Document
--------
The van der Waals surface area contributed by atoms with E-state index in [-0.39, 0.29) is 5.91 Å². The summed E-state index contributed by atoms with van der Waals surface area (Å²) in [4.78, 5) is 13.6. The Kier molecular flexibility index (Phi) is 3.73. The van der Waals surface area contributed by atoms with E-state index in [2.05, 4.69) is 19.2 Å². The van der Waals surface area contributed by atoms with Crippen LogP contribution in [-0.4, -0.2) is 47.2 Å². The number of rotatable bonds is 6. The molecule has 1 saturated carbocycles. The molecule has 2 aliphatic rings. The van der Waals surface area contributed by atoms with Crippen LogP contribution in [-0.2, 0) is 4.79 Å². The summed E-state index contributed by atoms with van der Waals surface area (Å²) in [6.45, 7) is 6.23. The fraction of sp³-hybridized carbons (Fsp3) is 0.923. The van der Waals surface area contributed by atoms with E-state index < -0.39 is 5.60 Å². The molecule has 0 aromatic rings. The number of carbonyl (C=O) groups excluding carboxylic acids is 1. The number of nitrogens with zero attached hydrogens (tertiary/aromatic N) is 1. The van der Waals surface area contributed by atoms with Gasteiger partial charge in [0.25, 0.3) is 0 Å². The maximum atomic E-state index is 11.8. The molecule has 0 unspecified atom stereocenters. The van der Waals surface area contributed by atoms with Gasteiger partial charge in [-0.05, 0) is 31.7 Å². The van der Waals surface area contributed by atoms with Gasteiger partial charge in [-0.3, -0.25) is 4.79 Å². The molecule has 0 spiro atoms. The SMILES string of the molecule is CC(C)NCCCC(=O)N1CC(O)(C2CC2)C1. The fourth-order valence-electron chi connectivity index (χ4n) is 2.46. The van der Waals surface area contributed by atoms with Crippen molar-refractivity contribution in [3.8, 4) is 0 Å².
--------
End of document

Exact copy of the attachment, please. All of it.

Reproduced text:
The van der Waals surface area contributed by atoms with E-state index in [-0.39, 0.29) is 5.91 Å². The summed E-state index contributed by atoms with van der Waals surface area (Å²) in [4.78, 5) is 13.6. The Kier molecular flexibility index (Phi) is 3.73. The van der Waals surface area contributed by atoms with E-state index in [2.05, 4.69) is 19.2 Å². The van der Waals surface area contributed by atoms with Crippen LogP contribution in [-0.4, -0.2) is 47.2 Å². The number of rotatable bonds is 6. The molecule has 1 saturated carbocycles. The molecule has 2 aliphatic rings. The van der Waals surface area contributed by atoms with Crippen LogP contribution in [-0.2, 0) is 4.79 Å². The summed E-state index contributed by atoms with van der Waals surface area (Å²) in [6.45, 7) is 6.23. The fraction of sp³-hybridized carbons (Fsp3) is 0.923. The van der Waals surface area contributed by atoms with E-state index < -0.39 is 5.60 Å². The molecule has 0 aromatic rings. The number of carbonyl (C=O) groups excluding carboxylic acids is 1. The number of nitrogens with zero attached hydrogens (tertiary/aromatic N) is 1. The van der Waals surface area contributed by atoms with Gasteiger partial charge in [0.25, 0.3) is 0 Å². The maximum atomic E-state index is 11.8. The molecule has 0 unspecified atom stereocenters. The van der Waals surface area contributed by atoms with Gasteiger partial charge in [-0.05, 0) is 31.7 Å². The van der Waals surface area contributed by atoms with Gasteiger partial charge in [-0.3, -0.25) is 4.79 Å². The molecule has 0 spiro atoms. The SMILES string of the molecule is CC(C)NCCCC(=O)N1CC(O)(C2CC2)C1. The fourth-order valence-electron chi connectivity index (χ4n) is 2.46. The van der Waals surface area contributed by atoms with Crippen molar-refractivity contribution in [3.8, 4) is 0 Å².